Understanding Bilateral Neural Foraminal Narrowing
Bilateral neural foraminal narrowing may seem like a complicated medical term, but this condition has a fairly simple definition. In essence, the term means that nerve passageways in the spine – on both the right and left sides – have less space than they used to, possibly leading to the compression or pinching of nerves.
If we break the term down into its individual parts, we learn that “bilateral” means both the left and right side are affected, while “neural” refers to nerves. The term “foraminal” tells us that the condition affects the intervertebral foramina, which are open passageways on either side of each vertebra. These passageways provide a space through which spinal nerve roots exit the spinal column and join the complex network of nerves that serves the entire body. And “narrowing” means that the nerve passageways have become smaller.
Several common degenerative conditions can lead to anatomical abnormalities that cause these passageways to narrow, in which case the spinal nerves can become compressed or “pinched.” Foraminal narrowing is also referred to as foraminal stenosis. “Stenosis” means “narrowing.”
While it is most common for foraminal narrowing to be unilateral, or affecting only one side of the body, bilateral narrowing is possible. Degenerative spinal abnormalities that can result in foraminal stenosis include a herniated disc, a bulging disc, bone spurs and spondylolisthesis, among others.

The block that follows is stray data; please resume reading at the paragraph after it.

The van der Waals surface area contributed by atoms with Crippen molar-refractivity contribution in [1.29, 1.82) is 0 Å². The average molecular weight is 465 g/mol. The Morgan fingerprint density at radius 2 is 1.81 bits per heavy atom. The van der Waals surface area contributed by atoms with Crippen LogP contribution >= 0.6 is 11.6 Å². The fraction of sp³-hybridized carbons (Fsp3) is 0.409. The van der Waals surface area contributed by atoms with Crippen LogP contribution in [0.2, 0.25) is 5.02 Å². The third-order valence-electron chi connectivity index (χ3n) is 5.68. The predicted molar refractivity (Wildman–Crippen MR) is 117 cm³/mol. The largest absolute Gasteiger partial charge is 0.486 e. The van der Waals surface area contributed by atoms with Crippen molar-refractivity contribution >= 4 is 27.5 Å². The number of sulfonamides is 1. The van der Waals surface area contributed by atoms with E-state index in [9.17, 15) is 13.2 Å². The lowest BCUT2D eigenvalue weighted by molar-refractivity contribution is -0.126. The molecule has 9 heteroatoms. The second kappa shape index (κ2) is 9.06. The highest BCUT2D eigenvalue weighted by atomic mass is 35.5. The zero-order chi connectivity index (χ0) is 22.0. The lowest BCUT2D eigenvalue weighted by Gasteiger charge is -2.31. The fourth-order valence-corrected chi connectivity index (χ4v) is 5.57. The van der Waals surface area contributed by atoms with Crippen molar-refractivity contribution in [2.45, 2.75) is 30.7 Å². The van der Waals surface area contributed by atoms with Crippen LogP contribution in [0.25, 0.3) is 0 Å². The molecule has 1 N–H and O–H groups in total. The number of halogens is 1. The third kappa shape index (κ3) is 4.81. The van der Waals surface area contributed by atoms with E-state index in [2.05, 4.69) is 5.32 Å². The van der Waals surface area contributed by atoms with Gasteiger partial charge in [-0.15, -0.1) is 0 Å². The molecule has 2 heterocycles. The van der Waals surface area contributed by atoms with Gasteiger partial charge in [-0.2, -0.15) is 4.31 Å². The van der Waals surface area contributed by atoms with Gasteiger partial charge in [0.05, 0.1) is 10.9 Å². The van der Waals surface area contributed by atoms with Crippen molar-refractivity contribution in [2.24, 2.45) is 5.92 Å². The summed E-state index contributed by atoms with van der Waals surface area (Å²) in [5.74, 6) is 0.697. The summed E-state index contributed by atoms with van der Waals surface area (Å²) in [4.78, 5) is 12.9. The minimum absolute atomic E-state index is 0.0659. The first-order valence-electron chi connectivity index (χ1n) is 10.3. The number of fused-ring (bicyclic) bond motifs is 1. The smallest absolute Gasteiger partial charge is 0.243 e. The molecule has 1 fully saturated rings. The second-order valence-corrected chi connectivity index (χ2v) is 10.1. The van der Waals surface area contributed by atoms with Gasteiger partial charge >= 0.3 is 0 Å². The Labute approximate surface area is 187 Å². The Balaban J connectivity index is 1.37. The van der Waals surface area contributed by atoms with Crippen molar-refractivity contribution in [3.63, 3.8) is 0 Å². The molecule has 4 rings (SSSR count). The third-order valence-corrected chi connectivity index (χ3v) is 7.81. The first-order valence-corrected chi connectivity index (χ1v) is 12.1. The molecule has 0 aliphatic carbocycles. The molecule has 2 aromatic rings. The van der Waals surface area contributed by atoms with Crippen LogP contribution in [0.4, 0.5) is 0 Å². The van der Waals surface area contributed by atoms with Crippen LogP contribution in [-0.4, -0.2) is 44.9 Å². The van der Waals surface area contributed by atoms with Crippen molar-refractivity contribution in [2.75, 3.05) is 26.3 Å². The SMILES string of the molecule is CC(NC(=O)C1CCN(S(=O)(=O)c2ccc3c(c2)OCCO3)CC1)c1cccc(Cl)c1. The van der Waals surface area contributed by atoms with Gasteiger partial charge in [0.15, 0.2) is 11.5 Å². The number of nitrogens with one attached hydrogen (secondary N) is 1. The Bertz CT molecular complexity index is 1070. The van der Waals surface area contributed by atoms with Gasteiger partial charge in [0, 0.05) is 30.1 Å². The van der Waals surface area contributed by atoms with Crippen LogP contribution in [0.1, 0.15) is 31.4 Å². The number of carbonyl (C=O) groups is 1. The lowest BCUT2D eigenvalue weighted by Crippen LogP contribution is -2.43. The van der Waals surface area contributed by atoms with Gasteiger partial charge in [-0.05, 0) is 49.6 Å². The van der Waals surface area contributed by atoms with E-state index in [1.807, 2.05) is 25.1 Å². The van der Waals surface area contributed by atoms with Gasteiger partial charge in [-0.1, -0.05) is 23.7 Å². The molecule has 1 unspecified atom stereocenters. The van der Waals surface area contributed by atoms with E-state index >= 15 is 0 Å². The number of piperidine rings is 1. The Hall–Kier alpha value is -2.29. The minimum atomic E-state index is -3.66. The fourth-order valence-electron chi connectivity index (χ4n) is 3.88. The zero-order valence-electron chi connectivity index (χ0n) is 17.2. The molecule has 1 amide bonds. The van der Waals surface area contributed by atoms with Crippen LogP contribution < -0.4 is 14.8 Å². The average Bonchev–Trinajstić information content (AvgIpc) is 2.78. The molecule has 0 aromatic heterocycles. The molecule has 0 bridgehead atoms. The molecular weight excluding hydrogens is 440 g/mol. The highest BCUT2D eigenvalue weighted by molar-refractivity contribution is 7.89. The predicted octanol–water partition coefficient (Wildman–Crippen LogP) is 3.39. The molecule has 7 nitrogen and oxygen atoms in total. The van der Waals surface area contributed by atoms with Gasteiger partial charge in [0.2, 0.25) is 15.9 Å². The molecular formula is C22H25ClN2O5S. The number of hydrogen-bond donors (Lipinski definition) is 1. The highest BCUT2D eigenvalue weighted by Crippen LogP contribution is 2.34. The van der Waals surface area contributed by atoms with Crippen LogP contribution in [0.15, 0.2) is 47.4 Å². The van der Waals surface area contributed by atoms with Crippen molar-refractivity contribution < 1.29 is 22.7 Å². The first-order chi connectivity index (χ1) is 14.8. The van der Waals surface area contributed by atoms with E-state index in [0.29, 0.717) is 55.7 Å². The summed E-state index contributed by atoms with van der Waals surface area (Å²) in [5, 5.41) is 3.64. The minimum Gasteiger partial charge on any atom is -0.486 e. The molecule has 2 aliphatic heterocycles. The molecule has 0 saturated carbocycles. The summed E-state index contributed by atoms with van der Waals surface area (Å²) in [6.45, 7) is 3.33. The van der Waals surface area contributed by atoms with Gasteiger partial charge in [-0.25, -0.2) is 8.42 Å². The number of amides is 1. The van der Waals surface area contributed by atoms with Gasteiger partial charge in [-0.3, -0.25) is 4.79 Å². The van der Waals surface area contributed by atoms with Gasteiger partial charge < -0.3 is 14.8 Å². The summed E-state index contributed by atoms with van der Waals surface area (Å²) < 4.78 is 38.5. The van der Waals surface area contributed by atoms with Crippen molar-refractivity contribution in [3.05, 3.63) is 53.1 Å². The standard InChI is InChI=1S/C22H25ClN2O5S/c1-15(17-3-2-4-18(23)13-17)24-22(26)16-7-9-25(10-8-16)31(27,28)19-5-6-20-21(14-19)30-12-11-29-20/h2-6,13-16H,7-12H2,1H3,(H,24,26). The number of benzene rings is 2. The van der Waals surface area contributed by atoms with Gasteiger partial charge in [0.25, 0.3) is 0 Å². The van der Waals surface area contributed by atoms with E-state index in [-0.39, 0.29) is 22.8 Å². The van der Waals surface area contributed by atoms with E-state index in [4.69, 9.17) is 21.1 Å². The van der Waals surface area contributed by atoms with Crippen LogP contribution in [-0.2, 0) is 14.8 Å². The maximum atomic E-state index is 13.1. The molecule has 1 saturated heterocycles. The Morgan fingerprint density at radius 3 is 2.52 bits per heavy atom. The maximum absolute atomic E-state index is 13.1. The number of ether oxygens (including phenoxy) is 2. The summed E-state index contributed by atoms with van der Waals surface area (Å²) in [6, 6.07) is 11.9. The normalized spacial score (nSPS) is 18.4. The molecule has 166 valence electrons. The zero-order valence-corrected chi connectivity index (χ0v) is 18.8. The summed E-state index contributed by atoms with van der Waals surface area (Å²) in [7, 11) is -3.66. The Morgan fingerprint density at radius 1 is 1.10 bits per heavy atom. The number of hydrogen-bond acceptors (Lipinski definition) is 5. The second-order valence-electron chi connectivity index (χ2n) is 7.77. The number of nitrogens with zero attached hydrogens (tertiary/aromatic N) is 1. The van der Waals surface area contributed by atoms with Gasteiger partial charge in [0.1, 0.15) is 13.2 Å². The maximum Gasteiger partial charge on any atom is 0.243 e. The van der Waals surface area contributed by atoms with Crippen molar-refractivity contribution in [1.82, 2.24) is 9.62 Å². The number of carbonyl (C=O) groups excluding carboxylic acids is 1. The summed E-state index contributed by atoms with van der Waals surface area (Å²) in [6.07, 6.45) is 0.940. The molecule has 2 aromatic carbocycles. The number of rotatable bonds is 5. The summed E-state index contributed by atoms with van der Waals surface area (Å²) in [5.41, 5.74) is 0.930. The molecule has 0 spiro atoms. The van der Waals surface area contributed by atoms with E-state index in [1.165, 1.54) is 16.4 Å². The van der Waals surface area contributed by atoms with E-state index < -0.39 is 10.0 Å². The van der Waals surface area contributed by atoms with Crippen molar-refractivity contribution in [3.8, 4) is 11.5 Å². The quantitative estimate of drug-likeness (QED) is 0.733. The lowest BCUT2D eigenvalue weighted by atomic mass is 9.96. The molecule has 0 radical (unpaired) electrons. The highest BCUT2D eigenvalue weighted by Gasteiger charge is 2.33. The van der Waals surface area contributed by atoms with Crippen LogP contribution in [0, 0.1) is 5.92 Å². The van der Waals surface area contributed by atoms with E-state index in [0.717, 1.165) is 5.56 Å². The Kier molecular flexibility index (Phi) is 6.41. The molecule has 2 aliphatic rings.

Conservative treatments for bilateral foraminal stenosis
If you are experiencing pain, tingling, numbness or weakness in your extremities on both sides of your body and your physician has diagnosed you with bilateral neural foraminal narrowing, many treatment options are available. Your physician may suggest a variety of non-operative, conservative methods, such as:
- Intermittent periods of rest
- Alternating hot and cold compresses
- Low-impact exercise
- Prescription or over-the-counter pain medication
- Gentle stretching or restorative yoga
What are my surgical treatment options?
If weeks or months of conservative treatments do not help your symptoms to abate, your physician may suggest that you consider spine surgery to alleviate the neural compression caused by foraminal stenosis. Keep in mind that there are outpatient alternatives to more invasive open spine surgeries. Laser Spine Institute offers minimally invasive decompression procedures that utilize state-of-the-art technology. Contact us today for more information and for your MRI or CT scan review.